The Woman at the Corner

I noticed you on the corner because you look

just like me, but then I saw your cardboard sign with its

searing words, “Mother of 2, homeless, can’t feed kids,”

and all I could think was your sign was the same color

as my minivan.  And tonight my kids would eat a nice

dinner and sleep in their own comfortable rooms and

play games on the computer and text their friends.  I tried

to look away, but I couldn’t because I saw your eyes, and

they spoke of being broken, and shame covered me

like a spider web.  The stoplight had changed to green,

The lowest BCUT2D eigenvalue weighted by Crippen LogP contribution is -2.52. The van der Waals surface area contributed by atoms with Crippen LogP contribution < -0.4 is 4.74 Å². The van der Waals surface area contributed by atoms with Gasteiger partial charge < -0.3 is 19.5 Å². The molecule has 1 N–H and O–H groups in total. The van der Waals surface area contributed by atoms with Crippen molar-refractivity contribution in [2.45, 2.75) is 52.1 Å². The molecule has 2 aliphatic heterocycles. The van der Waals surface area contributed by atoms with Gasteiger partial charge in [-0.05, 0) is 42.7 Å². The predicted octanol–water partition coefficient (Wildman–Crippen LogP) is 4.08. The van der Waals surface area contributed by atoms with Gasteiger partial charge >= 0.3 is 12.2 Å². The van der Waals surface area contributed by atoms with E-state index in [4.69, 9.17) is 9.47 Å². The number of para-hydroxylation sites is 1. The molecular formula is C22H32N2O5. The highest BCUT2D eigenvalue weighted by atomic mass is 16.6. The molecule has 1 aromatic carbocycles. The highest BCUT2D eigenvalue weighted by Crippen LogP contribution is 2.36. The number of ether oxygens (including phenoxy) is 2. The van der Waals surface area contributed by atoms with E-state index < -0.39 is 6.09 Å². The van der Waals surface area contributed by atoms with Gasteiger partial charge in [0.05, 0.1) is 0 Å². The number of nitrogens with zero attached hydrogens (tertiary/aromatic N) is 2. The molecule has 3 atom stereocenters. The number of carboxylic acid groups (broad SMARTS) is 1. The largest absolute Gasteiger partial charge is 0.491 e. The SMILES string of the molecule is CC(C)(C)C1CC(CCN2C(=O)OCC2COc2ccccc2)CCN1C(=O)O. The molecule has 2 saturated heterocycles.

and I had to move on.  You watched me drive

away, and your head dropped.  My purse sat next to me,

but with no cash, I kept driving, until there were more

drops on my cheeks than on the windshield, and I turned

into the bank, to the ATM, and anxiously pulled $20 out

as the rain fell harder.  Driving back, I feared you would be

gone, and my shame would stay, but you were still there,

sign now on top of your head, on that somber corner, shivering,

waiting.  And I stopped.  I handed you $20, and you whispered,

“Thank you.”  I got in my car, turned up the heat to high,

tried to feel better about that corner, about the spider webs

of shame.  As the wipers swished the rain away, I tried

to picture two kids eating dinner with their mother, but

all I could see was the needle marks running up your arm

as I handed you the damp $20. You will be there

 at the somber corner tomorrow, too.